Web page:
I did spend some money on our new shop office fit out. I bought two items – an inexpensive whiteboard, XL size, and a cork board of the same size. We’ve been meaning to get them for about four years, but clearly now is the time for us to make our move. And they weren’t even on special. I had to strike while the organising iron was hot, forgive me frugal gods.
In the course of reorganising the desks and shelves I also cleaned like there was no tomorrow. I took everything off the desk apart from the printer and cleaned it (and even though the printer stayed put, it was moved around and dusted under, and over). I removed all the storage boxes from under the desk, dusted and vacuumed and then sorted all the cords so they didn’t show on the desk as much. When I put storage boxes back under the desk I decluttered and sorted so there weren’t as many. The top of the desk was spray-and-wiped and everything was put back nice and tidily.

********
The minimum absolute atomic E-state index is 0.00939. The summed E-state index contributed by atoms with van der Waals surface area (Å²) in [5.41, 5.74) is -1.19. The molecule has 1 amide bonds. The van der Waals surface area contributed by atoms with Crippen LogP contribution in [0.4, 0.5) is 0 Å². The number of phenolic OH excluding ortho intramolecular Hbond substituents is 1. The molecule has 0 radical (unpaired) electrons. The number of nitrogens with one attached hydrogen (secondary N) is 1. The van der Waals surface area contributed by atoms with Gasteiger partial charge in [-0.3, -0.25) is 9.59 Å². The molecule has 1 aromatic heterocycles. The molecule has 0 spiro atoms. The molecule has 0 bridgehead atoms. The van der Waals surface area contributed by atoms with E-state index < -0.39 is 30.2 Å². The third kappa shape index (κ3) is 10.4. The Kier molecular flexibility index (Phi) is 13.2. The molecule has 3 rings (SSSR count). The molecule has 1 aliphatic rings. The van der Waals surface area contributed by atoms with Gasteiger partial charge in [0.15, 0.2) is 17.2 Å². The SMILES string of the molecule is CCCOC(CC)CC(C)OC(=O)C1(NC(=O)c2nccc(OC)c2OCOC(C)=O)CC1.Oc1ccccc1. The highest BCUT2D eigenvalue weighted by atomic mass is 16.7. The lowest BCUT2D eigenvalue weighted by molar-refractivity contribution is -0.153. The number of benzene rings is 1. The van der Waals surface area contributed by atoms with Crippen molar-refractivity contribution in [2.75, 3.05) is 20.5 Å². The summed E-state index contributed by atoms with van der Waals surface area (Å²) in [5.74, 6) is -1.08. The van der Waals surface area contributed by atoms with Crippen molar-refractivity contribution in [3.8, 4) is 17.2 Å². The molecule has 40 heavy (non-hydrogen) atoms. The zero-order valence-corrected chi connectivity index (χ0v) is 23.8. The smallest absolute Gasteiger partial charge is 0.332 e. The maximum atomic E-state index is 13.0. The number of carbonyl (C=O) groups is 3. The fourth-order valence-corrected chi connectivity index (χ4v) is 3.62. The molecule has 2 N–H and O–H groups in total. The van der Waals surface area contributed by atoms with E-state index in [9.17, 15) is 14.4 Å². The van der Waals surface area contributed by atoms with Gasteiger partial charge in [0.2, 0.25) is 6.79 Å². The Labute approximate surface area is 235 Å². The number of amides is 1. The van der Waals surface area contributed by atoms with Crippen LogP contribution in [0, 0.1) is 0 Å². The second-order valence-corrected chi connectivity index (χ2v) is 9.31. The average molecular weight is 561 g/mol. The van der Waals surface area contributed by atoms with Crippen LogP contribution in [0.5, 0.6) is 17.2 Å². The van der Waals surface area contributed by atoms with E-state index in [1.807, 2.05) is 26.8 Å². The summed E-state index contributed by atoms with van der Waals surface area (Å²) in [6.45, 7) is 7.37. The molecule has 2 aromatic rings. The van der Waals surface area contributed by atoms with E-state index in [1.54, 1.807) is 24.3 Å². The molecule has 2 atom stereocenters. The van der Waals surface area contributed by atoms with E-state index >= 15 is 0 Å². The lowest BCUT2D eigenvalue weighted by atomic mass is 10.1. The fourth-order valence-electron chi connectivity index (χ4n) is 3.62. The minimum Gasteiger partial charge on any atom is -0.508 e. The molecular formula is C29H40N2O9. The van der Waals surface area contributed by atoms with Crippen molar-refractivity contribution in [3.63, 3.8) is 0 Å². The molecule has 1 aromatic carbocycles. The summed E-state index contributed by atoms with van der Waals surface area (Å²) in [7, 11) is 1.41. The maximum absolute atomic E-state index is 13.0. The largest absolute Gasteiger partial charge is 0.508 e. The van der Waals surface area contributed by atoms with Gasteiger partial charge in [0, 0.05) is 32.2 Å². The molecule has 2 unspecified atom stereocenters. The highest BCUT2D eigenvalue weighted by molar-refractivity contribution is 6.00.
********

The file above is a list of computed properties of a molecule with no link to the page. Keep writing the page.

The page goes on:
I used a sturdy cardboard box lid to contain all the little things that make a desk look messy, like stapler, address stamp, memo cube, lethal receipt spike, calculator and hole punch etc. They are still easy to get at though. Storage solutions may look pretty, but they have to be practical for everyday use too, or else you won’t use them and things will go back to how they were. I know that from experience.
I am so happy in our newly reorganised office now, and I promise one day when we’re a lot richer, I will shower myself with Kikki K’s goodies for providing the inspiration. If you haven’t already, go read the article. She’s very infectious.
Wednesday, August 10, 2011
Looking after le feet. Our poor feet. They are tromped around on all day, squeezed into shoes that aren't their shape, and generally forgotten about.
I've been doing two of my favourite things lately - using stuff up, and pampering myself. In my possession I have all manner of foot creams, heel balms and minty massage oil designed for the feet. These I have both purchased myself and been given as gifts. I didn't really use them though, and much as I like decluttering, I feel wasteful throwing out products I could use if I wasn't so darn lazy.